Jack holds between his fingers the crumpled remains of Grandpa’s October social security payment, minus the rent, the gas, the phone, and the Epsom salts he had to buy the other night after Grandpa fell.
A little less than five dollars.
Jack plods down the aisle, twisting and crunching the crumpled bills as if hoping they might reproduce in his hand. The harsh fluorescents burn his eyes. Tinny Christmas music rains down with them, no less an assault on his senses. Not only are its jingles and hollow sentiments coming too early in the year, it’s achieving the opposite of its presumed goal of putting him in a festive mood.
The cheapest milk is a dollar fifty. Jack grabs the half-gallon and tucks it under his arm. That’s a big morning fit from Grandpa averted.
In the bread aisle he find buns. He thinks they still have some ketchup in the fridge. A picture of a burger begins to form, and the more he thinks about it the hungrier he gets. In the freezer section he spots some frozen patties. They’re two forty-nine. He pulls them out and walks toward the registers.
He glances at the round sticker on the buns. On sale for two dollars. That’s $3.50 with the milk. Over five with the patties. He’s going to be at least a dollar short.
He stops walking and looks at the ceiling, not sure if he’s beseeching a power on high to somehow grant him an extra dollar, or cursing it. Standing still for a moment, he decides he’s cursing the music and lights that drill into his mind and mock his circumstance.
He almost convinced himself that it would all come together, that the paperclips wouldn’t snap. He smelled the charred meat as he scraped it off the hotplate, heard the fat sizzling, tasted the succulent first bite.
He doesn’t know whether to laugh, cry, or scream.
He makes up his mind quickly. He’ll do none of the above. He’ll do what he has to do to make it all happen.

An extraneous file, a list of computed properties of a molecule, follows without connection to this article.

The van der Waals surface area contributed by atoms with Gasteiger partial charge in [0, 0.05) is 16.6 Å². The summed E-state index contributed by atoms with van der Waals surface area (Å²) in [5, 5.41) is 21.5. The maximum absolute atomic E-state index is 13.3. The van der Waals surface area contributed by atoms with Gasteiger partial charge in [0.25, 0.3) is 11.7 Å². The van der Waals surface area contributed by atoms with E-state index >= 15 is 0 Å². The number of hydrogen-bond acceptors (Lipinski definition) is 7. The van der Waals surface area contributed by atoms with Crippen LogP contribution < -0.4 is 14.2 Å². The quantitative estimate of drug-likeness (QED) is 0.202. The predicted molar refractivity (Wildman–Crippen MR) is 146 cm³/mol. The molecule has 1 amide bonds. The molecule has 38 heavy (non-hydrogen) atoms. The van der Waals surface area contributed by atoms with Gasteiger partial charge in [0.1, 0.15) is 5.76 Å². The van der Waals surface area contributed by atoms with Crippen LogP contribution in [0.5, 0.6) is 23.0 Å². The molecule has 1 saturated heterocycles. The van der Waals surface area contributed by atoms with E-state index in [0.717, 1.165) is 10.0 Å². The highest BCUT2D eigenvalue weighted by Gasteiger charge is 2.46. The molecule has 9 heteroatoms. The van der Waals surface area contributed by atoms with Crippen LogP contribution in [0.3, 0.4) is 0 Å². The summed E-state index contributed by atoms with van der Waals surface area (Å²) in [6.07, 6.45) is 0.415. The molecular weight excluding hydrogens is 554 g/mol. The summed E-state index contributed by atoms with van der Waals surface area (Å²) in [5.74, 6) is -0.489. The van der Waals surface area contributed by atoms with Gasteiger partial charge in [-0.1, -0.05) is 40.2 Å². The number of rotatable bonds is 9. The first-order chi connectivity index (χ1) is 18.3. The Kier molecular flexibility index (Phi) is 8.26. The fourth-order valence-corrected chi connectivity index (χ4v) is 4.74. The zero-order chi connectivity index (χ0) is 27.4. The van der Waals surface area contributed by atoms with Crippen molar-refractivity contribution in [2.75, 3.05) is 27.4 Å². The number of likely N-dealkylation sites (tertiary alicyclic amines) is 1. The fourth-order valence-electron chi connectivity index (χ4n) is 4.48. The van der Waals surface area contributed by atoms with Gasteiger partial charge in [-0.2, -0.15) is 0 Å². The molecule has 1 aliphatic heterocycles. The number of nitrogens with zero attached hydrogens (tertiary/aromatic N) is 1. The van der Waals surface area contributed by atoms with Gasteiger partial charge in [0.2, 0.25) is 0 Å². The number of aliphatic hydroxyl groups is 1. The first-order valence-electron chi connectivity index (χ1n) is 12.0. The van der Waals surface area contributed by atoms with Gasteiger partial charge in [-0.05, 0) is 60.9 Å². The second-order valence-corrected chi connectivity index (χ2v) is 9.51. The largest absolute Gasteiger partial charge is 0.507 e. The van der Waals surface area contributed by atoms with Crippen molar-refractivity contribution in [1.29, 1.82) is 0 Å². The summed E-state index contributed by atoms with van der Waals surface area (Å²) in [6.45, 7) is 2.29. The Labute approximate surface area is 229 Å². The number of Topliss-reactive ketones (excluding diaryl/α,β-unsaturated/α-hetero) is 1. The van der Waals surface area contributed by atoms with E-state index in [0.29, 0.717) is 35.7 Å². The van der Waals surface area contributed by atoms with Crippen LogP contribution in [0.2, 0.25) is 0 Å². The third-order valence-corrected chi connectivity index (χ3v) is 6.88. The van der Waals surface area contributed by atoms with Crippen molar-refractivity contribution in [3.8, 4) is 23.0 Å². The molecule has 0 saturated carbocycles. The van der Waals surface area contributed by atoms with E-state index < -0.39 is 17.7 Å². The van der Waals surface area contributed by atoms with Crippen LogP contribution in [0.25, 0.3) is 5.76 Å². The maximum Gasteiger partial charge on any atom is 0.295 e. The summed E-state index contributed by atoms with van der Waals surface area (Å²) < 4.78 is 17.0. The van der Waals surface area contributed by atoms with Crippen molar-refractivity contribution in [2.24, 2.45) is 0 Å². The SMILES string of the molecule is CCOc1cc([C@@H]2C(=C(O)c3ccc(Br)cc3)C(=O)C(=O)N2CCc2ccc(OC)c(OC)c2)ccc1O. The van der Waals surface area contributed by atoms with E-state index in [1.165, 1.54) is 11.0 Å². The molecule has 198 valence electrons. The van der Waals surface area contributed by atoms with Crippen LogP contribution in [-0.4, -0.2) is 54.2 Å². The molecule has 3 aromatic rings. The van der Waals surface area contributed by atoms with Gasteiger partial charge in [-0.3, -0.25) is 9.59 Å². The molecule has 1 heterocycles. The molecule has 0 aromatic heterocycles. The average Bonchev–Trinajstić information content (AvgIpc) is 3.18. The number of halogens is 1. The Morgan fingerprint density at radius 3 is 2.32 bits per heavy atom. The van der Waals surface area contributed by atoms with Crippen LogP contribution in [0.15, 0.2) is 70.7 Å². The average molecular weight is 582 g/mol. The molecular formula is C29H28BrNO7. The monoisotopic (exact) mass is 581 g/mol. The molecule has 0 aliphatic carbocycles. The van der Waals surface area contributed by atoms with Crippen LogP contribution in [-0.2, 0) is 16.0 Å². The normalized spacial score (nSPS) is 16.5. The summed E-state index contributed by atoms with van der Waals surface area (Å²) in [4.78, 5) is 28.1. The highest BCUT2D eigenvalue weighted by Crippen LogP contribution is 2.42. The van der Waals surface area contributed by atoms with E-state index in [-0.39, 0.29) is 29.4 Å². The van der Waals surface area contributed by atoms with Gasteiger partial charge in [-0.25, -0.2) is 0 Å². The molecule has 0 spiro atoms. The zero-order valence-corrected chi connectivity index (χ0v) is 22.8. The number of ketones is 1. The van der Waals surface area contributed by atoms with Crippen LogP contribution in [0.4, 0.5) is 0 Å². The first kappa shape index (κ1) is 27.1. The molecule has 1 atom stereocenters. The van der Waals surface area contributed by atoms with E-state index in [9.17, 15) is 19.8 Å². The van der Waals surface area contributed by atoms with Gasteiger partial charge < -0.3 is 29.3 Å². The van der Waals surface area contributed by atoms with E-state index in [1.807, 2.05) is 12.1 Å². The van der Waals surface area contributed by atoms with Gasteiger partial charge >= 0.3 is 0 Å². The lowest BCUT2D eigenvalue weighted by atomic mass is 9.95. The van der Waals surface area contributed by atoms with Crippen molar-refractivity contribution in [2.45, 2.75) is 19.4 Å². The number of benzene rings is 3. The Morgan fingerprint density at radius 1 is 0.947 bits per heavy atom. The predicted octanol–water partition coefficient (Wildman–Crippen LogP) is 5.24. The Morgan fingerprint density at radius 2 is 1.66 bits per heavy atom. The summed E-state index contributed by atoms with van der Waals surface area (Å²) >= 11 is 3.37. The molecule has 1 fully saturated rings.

He’s done it before.
And he’s getting the good stuff, too, something fresh.
He lobs the patties back in the freezer and walks to the meat counter. A packet of fresh beef on a little styrofoam platter wrapped in cellophane beckons. Four fifty-nine for a pound. This package, not the tasteless stack of frozen patties, is the more deserving centerpiece of his vision. It’ll be tastier, juicier, but perhaps most important of all, it’ll fit down the back of his pants.
He walks down the baking aisle and makes a show of looking at sprinkles, shredded coconut and chocolate chips, backing up enough to seem to get a good look at the options, all simply to appear to be scratching his back absentmindedly.
He even picks up a bag of brown sugar and inspects it to really sell the effect.
That’s all it takes. This is the grocery store, after all, not nearly as dicey as the electronics store. When he got away with his backup drive, his tactic for getting through the card reader was ingenious. The trick is the way you talk to the cashier.
Here, they have no security to speak of. He considers it safe to assume they practically don’t even care. They throw away enough spoiled or expired food every hour that Jack would have to steal a pickup truck full every night just to come close to the same amount.
There might be some minimum wage rent-a-cop half asleep watching the feed from one or two cameras in some dirty break room in back. Jack imagines how bored that guy is, chewing his gum, monitoring this miserable, fluorescent-lit perdition for eight hours straight before slogging home to watch Fox News and fall asleep on the couch in his boxers.
Jack tells himself that even if that guy saw something, would he want to get up from his chair and run after somebody like Jack? The guy hasn’t sprinted in ten years. He’d probably have a heart attack if he ran 50 feet.
But Jack plays the game they make him play. He’s not proud of it. If life could just be a little less of an uphill battle for him, if it could just cut him a little break once in a while, he wouldn’t have to do this. He’s never been caught, at least since that first time, and he’s confident he never will be again. Because he’s smart about it. He’ll be back taking that first savory bite of his burger before Grandpa has time to turn over in his bed.